Professional Jeweler Archive: Manufacturing a Pearl & Diamond Pendant

September 2003

Professional Bench/Welding Technologies


Manufacturing a Pearl & Diamond Pendant

Knowing how to use tack and pulse-arc welding for this project saves time, increases quality and drives up profits for your shop and service department


The karat gold pendant calls for several solder joints in close proximity. To facilitate the assembly, I tack-and/or pulse-arc welded the parts before soldering to eliminate shifting or dropping off during the soldering process. The tack-welding also facilitated my ability to easily make adjustments for alignment. Here’s how:

This pendant is being constructed from two 14k yellow gold cast pieces. Also shown are six 14k white gold settings, small diamonds, jump ring attachments and three freshwater cultured pearls.
Prefinish and prepolish the rough castings and prepare them for assembly by notching (red arrows indicate notched areas). Using firm pressure, I tack-weld the two cast pieces. For tack-welding, I set the ABI Tack II tack welder to 50 volts on the high energy setting. If an alignment change is needed, the two pieces will come apart easily.
No further adjustments are required. Because the two pieces are heavy, additional welding is required to hold them together during the soldering process. I use the ABI Pulse-arc welder to strengthen the tack-welded joints. For this step, I set the Pulse-arc welder to 50 volts on the high energy setting using #2 tip. The two pieces are attached permanently, and soldering will complete the assembly.
I solder the two pieces using 14k yellow easy solder, then use a small ball bur to notch the pendant at each location for the settings. With the tack-welder set to 40 volts on the high energy setting, I tack the six settings in place. Removing settings that aren’t aligned properly requires just light finger pressure before re-tack-welding.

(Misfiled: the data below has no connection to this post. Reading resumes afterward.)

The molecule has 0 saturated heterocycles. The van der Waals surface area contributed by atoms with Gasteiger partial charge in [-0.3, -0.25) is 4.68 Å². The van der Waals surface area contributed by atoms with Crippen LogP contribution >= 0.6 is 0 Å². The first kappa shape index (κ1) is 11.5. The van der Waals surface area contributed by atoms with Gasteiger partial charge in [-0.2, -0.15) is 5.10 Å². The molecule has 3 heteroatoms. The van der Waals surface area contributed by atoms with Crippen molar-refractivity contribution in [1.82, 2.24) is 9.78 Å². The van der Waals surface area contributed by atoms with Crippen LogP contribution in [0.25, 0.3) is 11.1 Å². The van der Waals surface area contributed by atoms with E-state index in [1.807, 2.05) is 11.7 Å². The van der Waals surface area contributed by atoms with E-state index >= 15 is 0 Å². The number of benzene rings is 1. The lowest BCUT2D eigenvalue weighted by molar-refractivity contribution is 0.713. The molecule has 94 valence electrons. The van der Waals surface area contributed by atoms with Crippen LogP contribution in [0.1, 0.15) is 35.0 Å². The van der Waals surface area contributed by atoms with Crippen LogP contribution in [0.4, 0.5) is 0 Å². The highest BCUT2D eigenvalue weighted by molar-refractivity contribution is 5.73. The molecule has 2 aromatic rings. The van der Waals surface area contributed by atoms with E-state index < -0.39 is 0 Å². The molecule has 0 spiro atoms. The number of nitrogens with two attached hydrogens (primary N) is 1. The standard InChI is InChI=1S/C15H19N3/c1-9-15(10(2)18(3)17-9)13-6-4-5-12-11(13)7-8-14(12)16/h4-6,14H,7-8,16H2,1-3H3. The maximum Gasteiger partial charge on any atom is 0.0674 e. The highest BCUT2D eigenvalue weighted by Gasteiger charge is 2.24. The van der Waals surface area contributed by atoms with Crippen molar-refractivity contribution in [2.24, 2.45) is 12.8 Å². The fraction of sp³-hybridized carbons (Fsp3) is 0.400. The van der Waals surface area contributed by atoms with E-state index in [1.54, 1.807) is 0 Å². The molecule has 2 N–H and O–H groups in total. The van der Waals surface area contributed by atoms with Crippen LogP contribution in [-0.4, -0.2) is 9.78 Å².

I solder the settings using 14k yellow easy solder. Because they are tack-welded into location, no additional holding devices or heat sinks are required for the soldering procedure. Previously soldered pieces couldn’t shift.
Next I file one flat side on each jump ring away from the joint. Then I tack-weld the jump rings on each side of the top where the chain will be attached and one for the pearl that will dangle from the bottom of the design. For these pieces, I set the tack-welder to 30 volts on the high energy setting. After the tack welding is complete, I solder each one with 14k yellow easy solder. As the last step (not shown) I tack-weld then soldered the two pearl posts.

NOTE: During the soldering procedure, because the solder joints are very close together, they reach the proper temperature to activate and allow pieces to drop off. They do not drop off, however, thanks to tack-welding before soldering. I don’t need heat sinks or holding devices, and soldering is simple.

This photograph shows the completed assembly ready for setting, finishing and installation of the chain.

After the diamonds are set, I finish the piece and install the chain. Red arrows indicate where jump rings are pulse-arc-welded closed. No damage to the pearl or chain occurs, and only very minor finishing is required in these three areas. For the pulse-arc welding, I use the smallest tip on the weld pencil and set the unit to 25 volts on the low energy setting.

Because of multiple small parts in close proximity, tack and pulse-arc welding make this assembly quick and simple. Tack and pulse-arc welding also allows me to use the torch less, minimizing oxidation, making cleanup more efficient.

Important: All tack-, fusion- and pulse-arc equipment settings will differ and are based on the volume, amount of contact and alloy of the material you assemble. Working with like materials gives you a parameter for the settings required for your application. Keep a record of settings and tasks for future reference.

– by Mark B. Mann

For questions on this process, contact Mark B. Mann at markbmann@ aol.com or (406) 961-4426. This installment on welding technologies is sponsored by ABI, Cranston, RI.

For general information on ABI equipment and procedures or for a list of distributors, call Janet Kirk at (888) 494-2663.

Photographs by Mark B. Mann
©2003 Visual Communications

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